LAFAYETTE, La. (AP) - In 1950, Harry Truman was president, Earl Long was governor of Louisiana and Hilma Levis was Hilma LaBauve, a 19-year-old sophomore at Southwestern Louisiana Industrial Institute in her hometown of Lafayette.
She was majoring in elementary education at SLI, and outside of class, she wrote for The Vermilion and cheered on the Bulldogs as one of the Red Jackets. The pep squad was known for their formations on the field, their white pleated skirts and gloves, and their red jackets, of course.
Seventy years later, Levis, 89, returned to her hometown and alma mater, wearing a red jacket and reminiscing with old friends about how they would get demerits if their saddle shoes weren’t clean.
“It was a lot of camaraderie,” said Betty Lowry of Lafayette. “We all cheered and marched together.”
Lowry, 87, was on the squad from 1950 to 1953.
“It gave me a group to be a part of,” Lowry said.
The squad lasted only through 1957, to be replaced over time by other groups like the Sweethearts and the Ragin’ Jazz, but that hasn’t stopped them. The Red Jackets are still at it.
Members return to campus every year for homecoming, calling themselves the Agin’ Ragin’ Cajuns, to hold a meeting, share a meal and watch the football game together.
“It’s our little community,” said Corinne Randazzo, 88, from Vidalia.
Despite COVID-19 and other difficulties of 2020, this group and Levis gathered Saturday, watching the game on a screen at the Alumni Center and sitting six feet apart.
This year they also celebrated the 70th anniversary of Levis’ accomplishment - writing the school’s fight song.
Back when she was a sophomore SLI held a schoolwide competition to write its fight song, and Levis pulled out a tune that had been in her head for a few years.
Levis had come up with the melody during her junior year of high school, the only year she spent in Logansport, south of Shreveport, where her brother Jack was the high school band director. She’d moved there for one year after their father had passed but would return to her hometown to graduate from Lafayette High in 1949.
A small school, many of the Logansport High band members also played football, so they needed as many members as they could find to play an instrument at the spring scrimmage. Levis’ brother recruited her.
“I was between the cymbals and bells,” Levis said. “He brought (an instrument) home for me to get the hang of it. I picked out a tune. For some reason I kept the tune in my head. Three years later it became the fight song.”
She worked on the tune with her brother again when she learned of the SLI fight song contest. They rushed to turn it in just before the deadline, and then she kind of forgot about it.
“I never thought any more about it,” Levis said. “I thought, ‘I’m not going to win this thing.‘”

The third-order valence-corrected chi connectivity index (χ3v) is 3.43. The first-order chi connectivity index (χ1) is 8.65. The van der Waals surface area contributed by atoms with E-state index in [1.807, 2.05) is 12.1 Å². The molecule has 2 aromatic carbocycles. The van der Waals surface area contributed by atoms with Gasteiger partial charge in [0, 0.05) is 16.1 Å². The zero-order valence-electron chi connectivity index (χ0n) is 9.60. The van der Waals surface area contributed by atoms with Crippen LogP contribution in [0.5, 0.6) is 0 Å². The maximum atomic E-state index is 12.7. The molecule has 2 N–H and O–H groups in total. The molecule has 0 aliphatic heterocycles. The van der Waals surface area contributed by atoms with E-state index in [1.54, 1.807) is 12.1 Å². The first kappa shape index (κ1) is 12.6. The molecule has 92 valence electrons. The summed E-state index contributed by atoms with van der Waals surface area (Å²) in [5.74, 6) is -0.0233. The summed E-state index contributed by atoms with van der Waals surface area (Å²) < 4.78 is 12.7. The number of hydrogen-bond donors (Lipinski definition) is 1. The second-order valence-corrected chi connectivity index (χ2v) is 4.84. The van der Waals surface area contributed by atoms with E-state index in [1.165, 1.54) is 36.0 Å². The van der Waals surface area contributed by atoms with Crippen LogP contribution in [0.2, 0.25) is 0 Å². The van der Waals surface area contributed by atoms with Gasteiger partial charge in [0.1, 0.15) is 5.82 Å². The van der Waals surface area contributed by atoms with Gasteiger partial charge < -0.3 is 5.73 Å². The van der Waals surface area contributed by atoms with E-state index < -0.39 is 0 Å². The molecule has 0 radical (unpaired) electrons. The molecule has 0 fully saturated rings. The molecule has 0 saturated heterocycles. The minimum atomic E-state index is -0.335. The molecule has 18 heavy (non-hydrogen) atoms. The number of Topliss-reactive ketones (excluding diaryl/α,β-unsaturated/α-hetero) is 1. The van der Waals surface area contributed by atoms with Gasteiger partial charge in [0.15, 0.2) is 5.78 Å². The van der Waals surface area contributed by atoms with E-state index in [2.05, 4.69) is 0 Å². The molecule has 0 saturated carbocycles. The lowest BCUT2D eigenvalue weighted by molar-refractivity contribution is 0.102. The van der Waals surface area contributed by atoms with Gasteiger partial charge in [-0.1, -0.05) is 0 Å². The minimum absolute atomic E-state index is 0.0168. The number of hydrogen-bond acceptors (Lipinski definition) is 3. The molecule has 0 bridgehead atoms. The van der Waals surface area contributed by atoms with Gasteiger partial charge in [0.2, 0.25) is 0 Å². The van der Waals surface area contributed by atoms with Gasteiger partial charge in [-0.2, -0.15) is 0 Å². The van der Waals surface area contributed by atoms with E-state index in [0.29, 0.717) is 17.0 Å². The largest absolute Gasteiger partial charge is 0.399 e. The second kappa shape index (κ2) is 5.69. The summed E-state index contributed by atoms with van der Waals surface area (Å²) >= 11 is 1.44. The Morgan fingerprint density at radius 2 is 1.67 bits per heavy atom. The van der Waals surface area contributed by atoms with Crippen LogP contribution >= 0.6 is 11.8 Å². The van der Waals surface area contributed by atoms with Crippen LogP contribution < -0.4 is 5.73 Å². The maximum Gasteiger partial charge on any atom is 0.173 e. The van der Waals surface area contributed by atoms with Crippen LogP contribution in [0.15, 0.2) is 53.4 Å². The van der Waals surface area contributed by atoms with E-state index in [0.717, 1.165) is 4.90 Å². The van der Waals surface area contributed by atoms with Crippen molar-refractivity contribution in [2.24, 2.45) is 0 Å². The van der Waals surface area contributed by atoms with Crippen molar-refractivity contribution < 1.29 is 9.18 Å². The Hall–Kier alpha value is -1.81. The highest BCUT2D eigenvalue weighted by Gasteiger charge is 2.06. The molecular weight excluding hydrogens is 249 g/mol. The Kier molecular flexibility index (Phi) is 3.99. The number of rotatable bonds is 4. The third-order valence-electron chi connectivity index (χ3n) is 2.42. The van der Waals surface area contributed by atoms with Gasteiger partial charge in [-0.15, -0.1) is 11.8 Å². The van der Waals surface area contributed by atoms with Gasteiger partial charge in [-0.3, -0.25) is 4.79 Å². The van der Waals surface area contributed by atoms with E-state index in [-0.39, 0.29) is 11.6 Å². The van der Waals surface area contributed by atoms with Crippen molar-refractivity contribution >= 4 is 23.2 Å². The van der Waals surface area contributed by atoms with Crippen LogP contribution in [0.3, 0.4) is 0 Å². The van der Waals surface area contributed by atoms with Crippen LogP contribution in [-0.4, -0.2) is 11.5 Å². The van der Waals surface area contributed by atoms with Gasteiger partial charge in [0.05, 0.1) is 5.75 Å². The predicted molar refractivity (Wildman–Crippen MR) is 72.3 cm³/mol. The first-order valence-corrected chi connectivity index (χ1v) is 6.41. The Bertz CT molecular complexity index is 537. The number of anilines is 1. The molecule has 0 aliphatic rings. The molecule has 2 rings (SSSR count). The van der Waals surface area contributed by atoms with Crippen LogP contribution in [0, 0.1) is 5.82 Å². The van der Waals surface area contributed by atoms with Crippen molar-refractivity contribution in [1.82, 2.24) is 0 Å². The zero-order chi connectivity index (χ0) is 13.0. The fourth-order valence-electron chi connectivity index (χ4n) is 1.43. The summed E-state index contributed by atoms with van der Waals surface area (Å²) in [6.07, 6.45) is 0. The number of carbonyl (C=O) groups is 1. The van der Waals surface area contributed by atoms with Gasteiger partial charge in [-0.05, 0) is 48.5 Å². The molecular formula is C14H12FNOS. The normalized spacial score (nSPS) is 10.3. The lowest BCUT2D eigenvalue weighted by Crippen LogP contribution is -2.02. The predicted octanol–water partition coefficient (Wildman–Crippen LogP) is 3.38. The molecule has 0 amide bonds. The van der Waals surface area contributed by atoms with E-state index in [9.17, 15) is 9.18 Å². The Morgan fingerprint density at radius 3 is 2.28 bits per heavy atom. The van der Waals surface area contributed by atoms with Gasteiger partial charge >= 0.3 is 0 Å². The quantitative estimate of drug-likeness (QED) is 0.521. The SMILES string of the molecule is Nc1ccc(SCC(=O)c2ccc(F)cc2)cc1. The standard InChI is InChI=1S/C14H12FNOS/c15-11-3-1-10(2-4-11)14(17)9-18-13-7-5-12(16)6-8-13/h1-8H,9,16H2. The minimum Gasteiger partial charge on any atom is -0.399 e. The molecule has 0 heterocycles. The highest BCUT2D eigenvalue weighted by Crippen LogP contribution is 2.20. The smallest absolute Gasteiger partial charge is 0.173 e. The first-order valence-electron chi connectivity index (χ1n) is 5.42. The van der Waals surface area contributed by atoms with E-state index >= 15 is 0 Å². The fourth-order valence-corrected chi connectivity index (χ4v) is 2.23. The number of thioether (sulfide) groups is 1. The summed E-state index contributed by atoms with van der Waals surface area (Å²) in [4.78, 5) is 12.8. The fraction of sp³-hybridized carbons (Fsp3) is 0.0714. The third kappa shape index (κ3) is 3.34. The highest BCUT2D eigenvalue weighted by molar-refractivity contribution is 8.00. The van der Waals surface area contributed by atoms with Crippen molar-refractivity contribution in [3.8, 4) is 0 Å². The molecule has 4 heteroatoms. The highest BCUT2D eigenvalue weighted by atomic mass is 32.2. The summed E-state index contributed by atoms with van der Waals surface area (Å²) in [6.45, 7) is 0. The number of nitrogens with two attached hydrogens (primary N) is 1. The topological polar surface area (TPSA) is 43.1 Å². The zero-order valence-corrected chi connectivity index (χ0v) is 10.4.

She was wrong, of course. Soon after she got a call from the student body president who told her, “Your song is very good, but you’d have a better chance of winning if it had words.”
Levis still laughs at that when she tells the story. She had been so focused on the music that she’d forgotten to write lyrics.
She said she quickly pulled out song books and got to work, finding powerful words like “triumph” and “glory” that UL Lafayette alumni might recognize.
And her song won, earning her a $100 savings bond and a legacy still being celebrated 70 years later.
As for the bond, she turned it in for the cash so she could repay her brother.
“My brother needed a desk,” she said. “I got him one for helping me. Without him I wouldn’t have won.”
After sophomore year, Levis went on to be a Red Jackets squad leader, earn her degree in elementary education and teach 24 years in Texas, where she met her husband and raised her family.
She keeps coming back to Lafayette as often as she can, now as an Agin’ Ragin’ Cajun.
“I’ve been coming (to the reunions) every year, mostly because of the Red Jackets,” Levis said. “I love the parades. And it’s nice to hear my song, everybody singing.”
Her daughter, Terri Levis, usually drives her to Lafayette. She’s gotten to know the others in the group and looks forward to coming every year. Plus, she gets to celebrate her mom’s song.
“I didn’t grow up knowing this,” she said. “I found out around her 50th college reunion, so in the early 2000s. I said, ‘Mom, this is a big deal.‘”
The words of Levis’ song have changed a bit since she penned them, as the school has changed names and mascots. Cajuns replaced Bulldogs, but like “the Red and White,” the message has remained - to sing of triumph and glory and fight on to victory.
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